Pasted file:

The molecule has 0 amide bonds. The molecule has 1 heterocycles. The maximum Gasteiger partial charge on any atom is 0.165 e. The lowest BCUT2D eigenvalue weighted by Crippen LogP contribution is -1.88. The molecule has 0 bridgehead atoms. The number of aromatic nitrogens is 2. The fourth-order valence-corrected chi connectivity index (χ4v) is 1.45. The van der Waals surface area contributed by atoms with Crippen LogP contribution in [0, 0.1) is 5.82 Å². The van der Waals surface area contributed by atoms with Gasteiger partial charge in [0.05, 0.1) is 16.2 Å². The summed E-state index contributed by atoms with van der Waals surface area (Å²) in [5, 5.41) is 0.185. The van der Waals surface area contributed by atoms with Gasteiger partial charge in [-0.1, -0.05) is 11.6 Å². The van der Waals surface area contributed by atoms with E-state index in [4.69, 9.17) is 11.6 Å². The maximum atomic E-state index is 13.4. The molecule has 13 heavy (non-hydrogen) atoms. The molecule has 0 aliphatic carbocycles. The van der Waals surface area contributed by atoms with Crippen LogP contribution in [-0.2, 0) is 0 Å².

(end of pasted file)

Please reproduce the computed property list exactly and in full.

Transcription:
The molecule has 0 amide bonds. The molecule has 1 heterocycles. The maximum Gasteiger partial charge on any atom is 0.165 e. The lowest BCUT2D eigenvalue weighted by Crippen LogP contribution is -1.88. The molecule has 0 bridgehead atoms. The number of aromatic nitrogens is 2. The fourth-order valence-corrected chi connectivity index (χ4v) is 1.45. The van der Waals surface area contributed by atoms with Crippen LogP contribution in [0, 0.1) is 5.82 Å². The van der Waals surface area contributed by atoms with Gasteiger partial charge in [0.05, 0.1) is 16.2 Å². The summed E-state index contributed by atoms with van der Waals surface area (Å²) in [5, 5.41) is 0.185. The van der Waals surface area contributed by atoms with Gasteiger partial charge in [-0.1, -0.05) is 11.6 Å². The van der Waals surface area contributed by atoms with E-state index in [4.69, 9.17) is 11.6 Å². The maximum atomic E-state index is 13.4. The molecule has 13 heavy (non-hydrogen) atoms. The molecule has 0 aliphatic carbocycles. The van der Waals surface area contributed by atoms with Crippen LogP contribution in [-0.2, 0) is 0 Å².